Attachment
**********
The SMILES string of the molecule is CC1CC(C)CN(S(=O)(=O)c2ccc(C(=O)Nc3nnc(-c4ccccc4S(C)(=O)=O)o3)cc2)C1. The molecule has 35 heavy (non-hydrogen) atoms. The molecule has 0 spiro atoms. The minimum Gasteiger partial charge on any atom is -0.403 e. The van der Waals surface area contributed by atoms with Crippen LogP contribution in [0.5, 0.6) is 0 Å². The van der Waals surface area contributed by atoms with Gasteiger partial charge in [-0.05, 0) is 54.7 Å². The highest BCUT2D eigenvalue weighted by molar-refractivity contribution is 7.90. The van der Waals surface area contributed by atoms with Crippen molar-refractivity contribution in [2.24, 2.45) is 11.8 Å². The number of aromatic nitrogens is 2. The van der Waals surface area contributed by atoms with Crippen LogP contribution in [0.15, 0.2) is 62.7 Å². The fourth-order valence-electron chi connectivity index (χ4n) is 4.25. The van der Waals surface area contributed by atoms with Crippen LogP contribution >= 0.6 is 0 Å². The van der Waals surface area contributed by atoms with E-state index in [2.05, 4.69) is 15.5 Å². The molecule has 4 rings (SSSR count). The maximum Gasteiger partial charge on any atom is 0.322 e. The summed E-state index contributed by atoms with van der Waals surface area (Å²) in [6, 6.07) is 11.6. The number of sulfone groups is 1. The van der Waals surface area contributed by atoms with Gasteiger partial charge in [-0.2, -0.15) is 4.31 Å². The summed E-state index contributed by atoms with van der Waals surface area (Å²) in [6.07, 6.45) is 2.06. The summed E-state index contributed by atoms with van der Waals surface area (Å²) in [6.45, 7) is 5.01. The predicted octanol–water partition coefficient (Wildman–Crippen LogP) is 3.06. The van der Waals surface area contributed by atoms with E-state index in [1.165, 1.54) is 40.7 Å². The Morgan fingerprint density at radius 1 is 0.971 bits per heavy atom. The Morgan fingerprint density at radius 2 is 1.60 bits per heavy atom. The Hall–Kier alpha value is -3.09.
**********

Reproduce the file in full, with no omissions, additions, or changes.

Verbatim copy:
The SMILES string of the molecule is CC1CC(C)CN(S(=O)(=O)c2ccc(C(=O)Nc3nnc(-c4ccccc4S(C)(=O)=O)o3)cc2)C1. The molecule has 35 heavy (non-hydrogen) atoms. The molecule has 0 spiro atoms. The minimum Gasteiger partial charge on any atom is -0.403 e. The van der Waals surface area contributed by atoms with Crippen LogP contribution in [0.5, 0.6) is 0 Å². The van der Waals surface area contributed by atoms with Gasteiger partial charge in [-0.05, 0) is 54.7 Å². The highest BCUT2D eigenvalue weighted by molar-refractivity contribution is 7.90. The van der Waals surface area contributed by atoms with Crippen molar-refractivity contribution in [2.24, 2.45) is 11.8 Å². The number of aromatic nitrogens is 2. The van der Waals surface area contributed by atoms with Crippen LogP contribution in [0.15, 0.2) is 62.7 Å². The fourth-order valence-electron chi connectivity index (χ4n) is 4.25. The van der Waals surface area contributed by atoms with Crippen LogP contribution >= 0.6 is 0 Å². The van der Waals surface area contributed by atoms with E-state index in [2.05, 4.69) is 15.5 Å². The molecule has 4 rings (SSSR count). The maximum Gasteiger partial charge on any atom is 0.322 e. The summed E-state index contributed by atoms with van der Waals surface area (Å²) in [6, 6.07) is 11.6. The number of sulfone groups is 1. The van der Waals surface area contributed by atoms with Gasteiger partial charge in [-0.2, -0.15) is 4.31 Å². The summed E-state index contributed by atoms with van der Waals surface area (Å²) in [6.07, 6.45) is 2.06. The summed E-state index contributed by atoms with van der Waals surface area (Å²) in [6.45, 7) is 5.01. The predicted octanol–water partition coefficient (Wildman–Crippen LogP) is 3.06. The van der Waals surface area contributed by atoms with E-state index in [1.165, 1.54) is 40.7 Å². The Morgan fingerprint density at radius 1 is 0.971 bits per heavy atom. The Morgan fingerprint density at radius 2 is 1.60 bits per heavy atom. The Hall–Kier alpha value is -3.09.